Iqbal's plausibility standard "asks for more than a sheer possibility that a defendant has acted unlawfully." Id. Rule 8 demands more than a complaint that is merely consistent with a defendant's liability-labels and conclusions, or formulaic recitals of the elements of a cause of action do not suffice. Id. The determination whether a complaint satisfies the plausibility standard is a "context-specific task that requires the reviewing court to draw on its judicial experience and common sense." Id. at 679.
When considering a Rule 12(b)(6) motion, a court is generally limited to the pleadings and must construe "[a]ll factual allegations set forth in the complaint . . . as true and . . . in the light most favorable to [the plaintiff]." Lee v. City of L.A., 250 F.3d 668, 688 (9th Cir. 2001). Conclusory allegations, unwarranted deductions of fact, and unreasonable inferences need not be blindly accepted as true by the court. Sprewell v. Golden State Warriors, 266 F.3d 979, 988 (9th Cir. 2001). Yet, a complaint should be dismissed only if "it appears beyond doubt that the plaintiff can prove no set of facts" supporting plaintiff's claim for relief. Morley v. Walker, 175 F.3d 756, 759 (9th Cir. 1999).
To assert a claim under section 10(b) and Rule 10b-5 of the Securities Exchange Act of 1934, the complaint must satisfy the dual pleading requirements of Federal Rule of Civil Procedure 9(b) and the Private Securities Litigation Reform Act of 1995 ("PSLRA"). Zucco Partners, LLC v. Digimarc Corp., 552 F.3d 981, 990 (9th Cir. 2009). Under Rule 9(b), claims alleging fraud are subject to a heightened pleading requirement, which requires that a party "state with particularity the circumstances constituting fraud." Fed. R. Civ. P. 9(b). PSLRA was enacted to prevent plaintiffs from asserting baseless securities fraud claims. Under PSLRA, any securities fraud claim shall "[s]pecify each statement alleged to have been misleading, [and the] reasons why the statement is misleading." 15 U.S.C. § 78u-4(b)(1). If an allegation regarding the statement or omission is made on information and belief, the plaintiff must state with particularity all facts on which that belief is formed.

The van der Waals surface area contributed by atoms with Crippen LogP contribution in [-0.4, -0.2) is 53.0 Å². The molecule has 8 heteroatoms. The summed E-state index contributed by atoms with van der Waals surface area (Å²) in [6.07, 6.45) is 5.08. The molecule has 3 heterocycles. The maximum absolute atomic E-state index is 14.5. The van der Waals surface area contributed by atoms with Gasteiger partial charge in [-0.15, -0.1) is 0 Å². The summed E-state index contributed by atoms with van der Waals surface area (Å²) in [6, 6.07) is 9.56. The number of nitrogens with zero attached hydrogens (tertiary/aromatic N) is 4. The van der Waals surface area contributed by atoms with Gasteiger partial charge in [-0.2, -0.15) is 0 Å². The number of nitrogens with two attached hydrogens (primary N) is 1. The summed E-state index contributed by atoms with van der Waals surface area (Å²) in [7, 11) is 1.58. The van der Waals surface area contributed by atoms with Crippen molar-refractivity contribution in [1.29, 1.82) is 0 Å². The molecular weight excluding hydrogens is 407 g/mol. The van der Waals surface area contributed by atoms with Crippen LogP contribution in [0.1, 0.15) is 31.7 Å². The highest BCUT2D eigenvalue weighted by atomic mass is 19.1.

15 U.S.C. § 78u-4(b)(1); Gompper v. VISX, Inc., 298 F.3d 893, 895 (9th Cir. 2002). For each alleged misleading statement, PSLRA further requires the complaint state with "particularity facts giving rise to a strong inference that the defendant acted with the required state of mind." 15 U.S.C. § 78u-4(b)(2).
To state a claim for securities fraud under section 10(b) and Rule 10b-5, a plaintiff must adequately plead the following elements: (1) falsity, i.e., a material misrepresentation or omission, (2) scienter, i.e., a wrongful state of mind, (3) a connection with the purchase or sale of a security, (4) reliance, (5) economic loss, and (6) loss causation, i.e., a causal connection between the material misrepresentation and the loss. Dura Pharm., Inc. v. Broudo, 544 U.S. 336, 341 (2005).
In this case, Plaintiffs' AC points to a number of misrepresentations and omissions made during the class period, which were material, made with scienter, and caused Plaintiffs' financial loss. Gulf's motion to dismiss argues Plaintiffs' AC inadequately pleads the elements of falsity, scienter, and loss causation. The Court examines these three elements in turn.
Gulf's motion argues Plaintiffs have failed to plead sufficient facts to show falsity. Gulf's alleged misrepresentations and omissions may be grouped into six categories of falsity. These six falsities are: (1) two sets of books; (2) high inventory turnover rates and profit margins; (3) top bromine producer; (4) related party transactions; (5) related party competitors; and (6) concealed CEO employment history. The following discussion tracks this order.